Advances in Wireless Communications and Networks
Volume 3, Issue 1, January 2017, Pages: 1-9
Received: Mar. 12, 2017;
Accepted: Mar. 31, 2017;
Published: Apr. 26, 2017
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Endong Floribert Patrick Calvain, Department of Theatre and Media Studies, University Of Calabar, Calabar, Nigeria
Being invested with Christian and evangelical themes, Christian films are likely to seriously impact the spiritual being of audiences. They are generally conceived as having a direct or indirect link with the Bible, even when they include disdainers warning viewers on their directors’ departure from the Holy Scriptures. In tandem with this, a fair critique of this category of films will inevitably consider the biblical perspective. Following such a logic/premise, this paper presents a critique of three famous Christian films (The Last temptation of Christ, The Passion of the Christ and The Bible: Joseph), principally from a biblical perspective. Hinging on the autheurist, structuralist and encoding/decoding theories, the paper shows to what extent these three Bible films artfully interpret and deconstruct the Holy Scriptures. It argues that the two first films present contradictory versions of the life and mission of Jesus Christ on earth and contain a high deal of ideological and doctrinal coloration. This coloration tends, at a relatively high degree, to obscure or totally distort the evangelical message of the films. The paper also argues that the third film (Roger Young’s The Bible: Joseph) is highly sexualized, contrarily to the Bible which depicts sex in a mostly implicit way. From these observations, the paper concludes that, at varying degrees, the various directors are mainly non-scripturalist filmmakers. They seem bent on deconstructing biblical realities.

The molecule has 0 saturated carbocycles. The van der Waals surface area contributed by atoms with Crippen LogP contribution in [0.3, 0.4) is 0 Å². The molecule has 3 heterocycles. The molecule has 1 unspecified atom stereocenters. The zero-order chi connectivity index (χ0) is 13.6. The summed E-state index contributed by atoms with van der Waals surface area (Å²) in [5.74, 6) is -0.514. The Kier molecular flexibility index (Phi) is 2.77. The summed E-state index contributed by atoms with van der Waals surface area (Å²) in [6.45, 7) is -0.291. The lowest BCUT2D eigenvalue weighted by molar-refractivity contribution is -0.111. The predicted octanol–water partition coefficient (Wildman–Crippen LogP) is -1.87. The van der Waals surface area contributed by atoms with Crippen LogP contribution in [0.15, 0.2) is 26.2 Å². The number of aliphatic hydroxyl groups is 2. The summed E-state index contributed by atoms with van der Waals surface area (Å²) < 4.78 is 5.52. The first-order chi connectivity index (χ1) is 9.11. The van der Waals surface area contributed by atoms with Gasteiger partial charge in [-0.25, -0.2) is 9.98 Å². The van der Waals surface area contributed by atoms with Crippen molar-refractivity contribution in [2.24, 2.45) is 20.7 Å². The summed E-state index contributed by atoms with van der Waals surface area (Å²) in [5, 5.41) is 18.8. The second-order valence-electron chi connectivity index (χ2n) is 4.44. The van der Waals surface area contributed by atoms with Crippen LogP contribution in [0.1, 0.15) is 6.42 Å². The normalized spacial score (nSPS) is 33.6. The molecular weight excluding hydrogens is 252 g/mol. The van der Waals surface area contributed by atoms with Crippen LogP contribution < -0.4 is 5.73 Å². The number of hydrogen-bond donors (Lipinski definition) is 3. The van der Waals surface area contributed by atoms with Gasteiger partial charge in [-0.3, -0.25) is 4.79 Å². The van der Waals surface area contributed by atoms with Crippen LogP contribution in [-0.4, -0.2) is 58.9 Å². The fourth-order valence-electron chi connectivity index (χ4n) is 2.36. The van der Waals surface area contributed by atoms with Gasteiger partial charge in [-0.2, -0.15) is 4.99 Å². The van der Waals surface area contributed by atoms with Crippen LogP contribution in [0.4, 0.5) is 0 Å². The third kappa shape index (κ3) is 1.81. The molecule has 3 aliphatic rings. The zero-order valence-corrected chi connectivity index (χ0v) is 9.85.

Endong Floribert Patrick Calvain,
Christian Films and the Gospel Truth: A Critique of Mel Gibson’s The Passion, Roger Young’s the Bible and Martin Scorsese’s the Last Temptation of Christ, Advances in Wireless Communications and Networks.
Vol. 3, No. 1,
2017, pp. 1-9.
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